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Blog Environmental Issues Methamphetamine Contamination Home Inspections
Methamphetamine Contamination Home Inspections
Environmental Issues
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Homes that are contaminated with methamphetamine can pose health risks to those who reside in them. The methamphetamine problem can be found throughout the United States, as well as in many other countries. Contamination not only occurs in homes where it has been produced, but homes in which it was consumed. Some states have established guidelines for clean up, but these do not fully address the problem.
meth-lab-discovered-during-a-home-inspectionPure meth puts off no odor and is colorless. Sampling and testing may be the only way to determine if contamination has occurred. There are some visual signs that home inspectors can look for in order to determine if the home has been used to produce methamphetamine or if the drug has been used within the home. These include:
  • Yellow discoloration on interior walls, ceilings, drains, showers, and bathtubs
  • Blue discoloration on fire extinguishers or propane tanks
  • Stained or etched marks on stoves, tubs, sinks, or toilets
  • The addition of extra ventilation systems in basements and attics
  • Removal of smoke detectors, or detectors that have been covered
  • Burn marks on surfaces
  • Odors that resemble that of paint thinning products or chlorine
  • Hidden rooms
Each of these may be present inside the home. The exterior of the home may provide clues as well. Dead spots on the lawn could be the result of dumped chemicals. The use of extra security measures such as purposeful overgrowth of bushes or multiple "Keep Out" signs may be another sign. Burn piles or dug up areas where meth trash is buried are solid clues as well. A home inspector that is trained to detect methamphetamine will know exactly what to look for.
 
The home itself may not be the only risk. Property may also be contaminated when hazardous waste is buried on the property. During the cooking process one pound of meth will produce as much as six pounds of waste. Since meth producers may risk getting caught by disposing of their waste in public places, yard burial is not uncommon.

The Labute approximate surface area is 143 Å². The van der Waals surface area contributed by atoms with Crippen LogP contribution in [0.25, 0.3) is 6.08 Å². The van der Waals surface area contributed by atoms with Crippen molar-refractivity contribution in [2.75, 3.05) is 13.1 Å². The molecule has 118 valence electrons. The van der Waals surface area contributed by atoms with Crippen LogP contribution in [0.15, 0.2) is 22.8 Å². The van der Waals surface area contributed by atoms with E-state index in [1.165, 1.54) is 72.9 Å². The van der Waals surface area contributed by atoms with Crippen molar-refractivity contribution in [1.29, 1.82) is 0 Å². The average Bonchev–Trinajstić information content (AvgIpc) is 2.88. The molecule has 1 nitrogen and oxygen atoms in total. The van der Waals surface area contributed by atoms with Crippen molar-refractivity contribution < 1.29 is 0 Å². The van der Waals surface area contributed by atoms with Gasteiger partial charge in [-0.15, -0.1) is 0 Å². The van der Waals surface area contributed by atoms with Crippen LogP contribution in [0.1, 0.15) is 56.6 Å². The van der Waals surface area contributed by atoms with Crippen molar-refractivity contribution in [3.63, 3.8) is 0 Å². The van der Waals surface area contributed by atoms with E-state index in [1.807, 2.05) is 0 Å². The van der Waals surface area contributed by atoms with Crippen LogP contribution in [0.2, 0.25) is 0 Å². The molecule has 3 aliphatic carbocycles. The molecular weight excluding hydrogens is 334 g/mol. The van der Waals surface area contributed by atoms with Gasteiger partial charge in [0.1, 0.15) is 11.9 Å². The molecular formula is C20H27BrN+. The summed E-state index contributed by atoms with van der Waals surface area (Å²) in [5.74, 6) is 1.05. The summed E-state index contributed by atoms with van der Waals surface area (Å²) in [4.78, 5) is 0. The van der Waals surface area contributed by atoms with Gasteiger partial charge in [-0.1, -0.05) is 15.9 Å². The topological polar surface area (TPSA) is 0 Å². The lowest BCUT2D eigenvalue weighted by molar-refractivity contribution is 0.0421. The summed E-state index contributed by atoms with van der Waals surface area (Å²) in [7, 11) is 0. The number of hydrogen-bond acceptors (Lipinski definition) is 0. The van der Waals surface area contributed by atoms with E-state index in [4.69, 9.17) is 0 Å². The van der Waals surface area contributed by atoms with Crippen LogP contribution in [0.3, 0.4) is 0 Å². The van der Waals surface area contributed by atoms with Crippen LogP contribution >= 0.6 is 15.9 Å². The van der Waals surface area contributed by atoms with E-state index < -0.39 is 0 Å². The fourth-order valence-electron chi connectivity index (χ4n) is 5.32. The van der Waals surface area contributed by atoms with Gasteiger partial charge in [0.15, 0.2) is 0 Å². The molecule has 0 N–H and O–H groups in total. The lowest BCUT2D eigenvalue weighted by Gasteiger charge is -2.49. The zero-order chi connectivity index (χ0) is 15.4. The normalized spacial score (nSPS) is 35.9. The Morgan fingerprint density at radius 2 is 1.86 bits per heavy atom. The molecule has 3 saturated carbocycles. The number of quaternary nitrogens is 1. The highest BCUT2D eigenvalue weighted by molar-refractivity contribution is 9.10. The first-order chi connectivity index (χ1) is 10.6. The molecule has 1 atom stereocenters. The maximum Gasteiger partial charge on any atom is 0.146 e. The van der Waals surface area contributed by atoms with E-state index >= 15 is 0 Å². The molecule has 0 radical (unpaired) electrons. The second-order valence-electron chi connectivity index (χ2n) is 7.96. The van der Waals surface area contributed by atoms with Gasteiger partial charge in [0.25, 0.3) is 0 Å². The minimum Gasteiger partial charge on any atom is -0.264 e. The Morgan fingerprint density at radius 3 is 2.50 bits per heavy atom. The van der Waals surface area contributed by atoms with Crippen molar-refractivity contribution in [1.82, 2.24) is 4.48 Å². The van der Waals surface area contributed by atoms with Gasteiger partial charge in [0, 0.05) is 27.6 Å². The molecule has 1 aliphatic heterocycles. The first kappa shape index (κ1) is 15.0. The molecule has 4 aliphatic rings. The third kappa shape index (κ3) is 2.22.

Methamphetamine home inspection is needed not only to protect the health of those who are considering purchasing a contaminated home, but to protect their finances as well. Depending on the severity of the contamination, the cost of cleanup can exceed $60,000. The lowest one might expect to pay is around $4,000, which is still a significant amount. Note that is it not only old or run-down homes that are used as meth labs. Newer homes are used as labs as well.
 
Property owners who have chosen to rent their home should consider having a methamphetamine home inspection completed prior to listing the home. Voluntary cleanup should be done if meth is detected within the home. Decontamination is the only way to render the home livable again. Though the cost may be high, this is something that a seller must deal with if the home has been used to produce or consume methamphetamine.

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Darin Redding
Written on Thursday, 17 January 2013 00:00 by Darin Redding

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Last Updated on Sunday, 11 August 2013 13:41
 

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